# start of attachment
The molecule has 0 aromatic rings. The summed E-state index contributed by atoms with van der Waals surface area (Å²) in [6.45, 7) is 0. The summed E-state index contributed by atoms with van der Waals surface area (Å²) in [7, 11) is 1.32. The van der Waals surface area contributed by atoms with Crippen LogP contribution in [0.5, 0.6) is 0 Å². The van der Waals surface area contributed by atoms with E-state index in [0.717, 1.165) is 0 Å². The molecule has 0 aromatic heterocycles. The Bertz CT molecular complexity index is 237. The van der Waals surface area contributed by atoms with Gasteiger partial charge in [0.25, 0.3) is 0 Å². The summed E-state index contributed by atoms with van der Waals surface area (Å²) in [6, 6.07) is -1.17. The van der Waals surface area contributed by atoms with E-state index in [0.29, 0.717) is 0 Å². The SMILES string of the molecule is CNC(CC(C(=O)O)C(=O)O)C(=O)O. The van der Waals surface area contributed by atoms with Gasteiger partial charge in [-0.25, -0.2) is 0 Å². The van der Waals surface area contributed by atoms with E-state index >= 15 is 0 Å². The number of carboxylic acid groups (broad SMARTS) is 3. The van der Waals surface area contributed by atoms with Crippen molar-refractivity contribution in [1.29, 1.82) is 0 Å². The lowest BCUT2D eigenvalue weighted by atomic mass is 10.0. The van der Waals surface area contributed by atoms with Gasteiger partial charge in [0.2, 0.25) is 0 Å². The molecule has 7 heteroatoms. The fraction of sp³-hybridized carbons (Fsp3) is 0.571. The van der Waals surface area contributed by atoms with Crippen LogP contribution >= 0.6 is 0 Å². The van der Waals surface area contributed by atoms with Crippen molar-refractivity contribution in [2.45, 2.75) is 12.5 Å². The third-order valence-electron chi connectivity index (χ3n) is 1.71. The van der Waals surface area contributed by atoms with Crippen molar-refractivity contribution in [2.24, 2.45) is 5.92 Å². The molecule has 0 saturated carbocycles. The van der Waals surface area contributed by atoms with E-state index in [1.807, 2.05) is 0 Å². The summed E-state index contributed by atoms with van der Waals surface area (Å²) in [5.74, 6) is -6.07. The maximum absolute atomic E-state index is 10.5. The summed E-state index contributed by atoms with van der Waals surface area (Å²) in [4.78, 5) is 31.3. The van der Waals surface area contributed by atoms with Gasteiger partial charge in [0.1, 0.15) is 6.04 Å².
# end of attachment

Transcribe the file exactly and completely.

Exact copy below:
The molecule has 0 aromatic rings. The summed E-state index contributed by atoms with van der Waals surface area (Å²) in [6.45, 7) is 0. The summed E-state index contributed by atoms with van der Waals surface area (Å²) in [7, 11) is 1.32. The van der Waals surface area contributed by atoms with Crippen LogP contribution in [0.5, 0.6) is 0 Å². The van der Waals surface area contributed by atoms with E-state index in [0.717, 1.165) is 0 Å². The molecule has 0 aromatic heterocycles. The Bertz CT molecular complexity index is 237. The van der Waals surface area contributed by atoms with Gasteiger partial charge in [0.25, 0.3) is 0 Å². The summed E-state index contributed by atoms with van der Waals surface area (Å²) in [6, 6.07) is -1.17. The van der Waals surface area contributed by atoms with E-state index in [0.29, 0.717) is 0 Å². The SMILES string of the molecule is CNC(CC(C(=O)O)C(=O)O)C(=O)O. The van der Waals surface area contributed by atoms with Gasteiger partial charge in [-0.25, -0.2) is 0 Å². The van der Waals surface area contributed by atoms with E-state index >= 15 is 0 Å². The number of carboxylic acid groups (broad SMARTS) is 3. The van der Waals surface area contributed by atoms with Crippen molar-refractivity contribution in [1.29, 1.82) is 0 Å². The lowest BCUT2D eigenvalue weighted by atomic mass is 10.0. The van der Waals surface area contributed by atoms with Gasteiger partial charge in [0.2, 0.25) is 0 Å². The molecule has 7 heteroatoms. The fraction of sp³-hybridized carbons (Fsp3) is 0.571. The van der Waals surface area contributed by atoms with Crippen LogP contribution >= 0.6 is 0 Å². The van der Waals surface area contributed by atoms with Crippen molar-refractivity contribution in [2.45, 2.75) is 12.5 Å². The third-order valence-electron chi connectivity index (χ3n) is 1.71. The van der Waals surface area contributed by atoms with Crippen molar-refractivity contribution in [2.24, 2.45) is 5.92 Å². The molecule has 0 saturated carbocycles. The van der Waals surface area contributed by atoms with E-state index in [1.807, 2.05) is 0 Å². The summed E-state index contributed by atoms with van der Waals surface area (Å²) in [5.74, 6) is -6.07. The maximum absolute atomic E-state index is 10.5. The summed E-state index contributed by atoms with van der Waals surface area (Å²) in [4.78, 5) is 31.3. The van der Waals surface area contributed by atoms with Gasteiger partial charge in [0.1, 0.15) is 6.04 Å².